Pain in the front of the knee is very common. Pain in the front of the knee – or anterior knee pain will affect people in all age groups. The cause of anterior knee pain will vary based on your age. Understanding the causes of anterior knee pain is very important in order to know how to treat it. Anterior knee pain is particularly common in young women and in many runners.
The symptoms of anterior knee pain vary … some of you might have very mild pain, while some of you might have very severe pain.
Most of you will notice that the front of knee hurts when arising from a seated position, or when walking up and down stairs. Some will describe it as a burning pain. Others might feel clicking or popping. Sitting for a long while will typically be very uncomfortable. If the pain in the front of your knee worsens your knee may start to feel like it wants to give out, or your knee might begin to feel unstable. Many runners with severe anterior knee pain (PFPS) will no longer be able to run, especially downhill. Running downhill is actually more stressful than running uphill. Our heart might ache running uphill… but the front of the knee is under a tremendous amount of stress running downhill.
Why Do I Have Pain In The Front of the Knee?
There are three very distinct groups who suffer from pain in front of the knee.
1. Anterior knee pain causes in young athletes:
- Chondromalacia: Chondromalacia is likely a very early sign of arthritis. It involves softening of the cartilage under your patella (kneecap). As the cartilage softens, it can become irritated with certain activities. Surgery is rarely needed. Physical therapy for lower leg, hip, and pelvic strengthening are often successful at limiting your discomfort. Compression sleeves might help minimize the pain too.
- Plica: A plica is a normal tissue found in 25% of knees. In some patients, the plica tissue becomes thicker and irritated. This will cause pain on the inner side of the patella or kneecap. Most people with pain due to an irritated plica will notice improvement with a period of activity modification, and over the counter medications. Injections can be useful in some cases. Surgical removal of the plica is sometimes needed… but only after all other treatments fail.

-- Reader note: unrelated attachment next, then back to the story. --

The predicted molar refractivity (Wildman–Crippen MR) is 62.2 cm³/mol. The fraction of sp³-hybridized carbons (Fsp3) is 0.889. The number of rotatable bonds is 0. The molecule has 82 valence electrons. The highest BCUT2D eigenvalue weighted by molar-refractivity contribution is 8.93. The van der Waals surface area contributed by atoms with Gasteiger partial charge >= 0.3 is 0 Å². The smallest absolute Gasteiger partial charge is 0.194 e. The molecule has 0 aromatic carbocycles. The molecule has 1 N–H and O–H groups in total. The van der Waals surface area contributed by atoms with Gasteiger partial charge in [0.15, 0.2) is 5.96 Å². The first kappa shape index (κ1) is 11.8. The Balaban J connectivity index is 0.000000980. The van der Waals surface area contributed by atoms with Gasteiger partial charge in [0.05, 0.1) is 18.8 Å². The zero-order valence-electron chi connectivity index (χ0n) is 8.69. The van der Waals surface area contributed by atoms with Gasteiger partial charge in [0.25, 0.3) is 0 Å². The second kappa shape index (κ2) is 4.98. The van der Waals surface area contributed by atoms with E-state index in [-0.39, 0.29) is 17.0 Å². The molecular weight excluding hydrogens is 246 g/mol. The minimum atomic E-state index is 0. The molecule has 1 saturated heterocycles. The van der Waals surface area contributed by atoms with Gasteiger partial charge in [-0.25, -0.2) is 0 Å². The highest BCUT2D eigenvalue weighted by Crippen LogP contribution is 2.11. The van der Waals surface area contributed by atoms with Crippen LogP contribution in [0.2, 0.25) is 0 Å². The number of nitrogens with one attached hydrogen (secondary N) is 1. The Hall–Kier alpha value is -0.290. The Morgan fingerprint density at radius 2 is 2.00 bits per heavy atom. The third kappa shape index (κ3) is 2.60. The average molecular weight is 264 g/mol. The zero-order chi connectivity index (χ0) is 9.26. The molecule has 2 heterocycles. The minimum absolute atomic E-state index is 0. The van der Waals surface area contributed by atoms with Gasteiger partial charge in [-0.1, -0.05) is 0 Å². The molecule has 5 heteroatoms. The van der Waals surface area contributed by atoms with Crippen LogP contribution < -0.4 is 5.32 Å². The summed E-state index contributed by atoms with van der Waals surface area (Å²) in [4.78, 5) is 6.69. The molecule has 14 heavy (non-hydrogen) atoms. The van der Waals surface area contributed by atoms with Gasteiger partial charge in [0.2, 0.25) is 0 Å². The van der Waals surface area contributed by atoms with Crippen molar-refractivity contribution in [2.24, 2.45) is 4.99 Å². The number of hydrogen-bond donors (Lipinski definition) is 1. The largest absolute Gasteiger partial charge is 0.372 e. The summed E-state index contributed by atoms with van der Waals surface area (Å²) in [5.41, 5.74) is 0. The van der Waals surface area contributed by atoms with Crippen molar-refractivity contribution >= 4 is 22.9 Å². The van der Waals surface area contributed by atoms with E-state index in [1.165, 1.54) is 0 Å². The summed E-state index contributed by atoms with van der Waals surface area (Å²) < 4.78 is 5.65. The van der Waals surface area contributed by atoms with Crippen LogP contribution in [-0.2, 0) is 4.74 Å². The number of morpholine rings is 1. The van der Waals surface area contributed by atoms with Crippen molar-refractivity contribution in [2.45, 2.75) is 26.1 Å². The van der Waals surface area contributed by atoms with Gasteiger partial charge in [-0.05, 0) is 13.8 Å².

- Patella tendonitis: Patellar tendonitis is a common cause of pain in the front of your knee. It is a common overuse injury in sports requiring jumping and quick sprints. Patella tendonitis is common in jumping sports participants and is often referred to as a Jumper’s Knee. The pain of patella tendonitis is in the front of the knee just below the kneecap or patella. It is often very tender to touch. Patella tendinitis can resolve with a period of rest, followed by intensive physical therapy. PRP injections or surgery can be considered in situations where your pain does not improve. Surgery is rarely needed. See this post on patella tendonitis for more information.
- Patella Dislocations : Patella dislocations are far more common than we thought many years ago. Many athletes who feel a pop when they’re on the field may have had a patella dislocation. We cover patella dislocations and instability in this post. If you have patella instability then your patella is not gliding in the groove in the front of the femur the way that it should. The patella can simply be tilted or it could possibly dislocate out of the groove entirely. Physical therapy can be effective in certain individuals. Patella braces might also be effective in some individuals. Other patients will eventually require a procedure to “realign” the patella so it doesn’t dislocate or pop out of its groove